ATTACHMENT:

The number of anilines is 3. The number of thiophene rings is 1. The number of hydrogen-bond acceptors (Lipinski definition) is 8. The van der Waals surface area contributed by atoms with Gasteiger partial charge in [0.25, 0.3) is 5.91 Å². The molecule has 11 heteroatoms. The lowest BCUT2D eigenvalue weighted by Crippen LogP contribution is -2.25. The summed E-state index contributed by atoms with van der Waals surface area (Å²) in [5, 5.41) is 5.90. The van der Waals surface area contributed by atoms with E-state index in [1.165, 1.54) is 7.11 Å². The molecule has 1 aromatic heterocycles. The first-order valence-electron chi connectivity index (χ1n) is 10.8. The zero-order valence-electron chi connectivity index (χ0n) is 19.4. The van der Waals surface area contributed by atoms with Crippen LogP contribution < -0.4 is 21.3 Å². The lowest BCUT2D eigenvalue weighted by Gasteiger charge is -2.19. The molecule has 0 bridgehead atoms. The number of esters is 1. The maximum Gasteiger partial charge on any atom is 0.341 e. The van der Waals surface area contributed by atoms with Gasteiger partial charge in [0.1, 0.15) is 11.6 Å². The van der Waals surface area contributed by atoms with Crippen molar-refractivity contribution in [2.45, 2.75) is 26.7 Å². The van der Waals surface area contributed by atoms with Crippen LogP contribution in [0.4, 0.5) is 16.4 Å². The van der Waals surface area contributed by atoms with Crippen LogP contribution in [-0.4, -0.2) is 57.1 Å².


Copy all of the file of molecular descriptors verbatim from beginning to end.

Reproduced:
The number of anilines is 3. The number of thiophene rings is 1. The number of hydrogen-bond acceptors (Lipinski definition) is 8. The van der Waals surface area contributed by atoms with Gasteiger partial charge in [0.25, 0.3) is 5.91 Å². The molecule has 11 heteroatoms. The lowest BCUT2D eigenvalue weighted by Crippen LogP contribution is -2.25. The summed E-state index contributed by atoms with van der Waals surface area (Å²) in [5, 5.41) is 5.90. The van der Waals surface area contributed by atoms with E-state index in [1.165, 1.54) is 7.11 Å². The molecule has 1 aromatic heterocycles. The first-order valence-electron chi connectivity index (χ1n) is 10.8. The zero-order valence-electron chi connectivity index (χ0n) is 19.4. The van der Waals surface area contributed by atoms with Crippen LogP contribution < -0.4 is 21.3 Å². The lowest BCUT2D eigenvalue weighted by Gasteiger charge is -2.19. The molecule has 0 bridgehead atoms. The number of esters is 1. The maximum Gasteiger partial charge on any atom is 0.341 e. The van der Waals surface area contributed by atoms with Gasteiger partial charge in [0.1, 0.15) is 11.6 Å². The van der Waals surface area contributed by atoms with Crippen molar-refractivity contribution in [2.45, 2.75) is 26.7 Å². The van der Waals surface area contributed by atoms with Crippen LogP contribution in [0.4, 0.5) is 16.4 Å². The van der Waals surface area contributed by atoms with Crippen LogP contribution in [-0.4, -0.2) is 57.1 Å².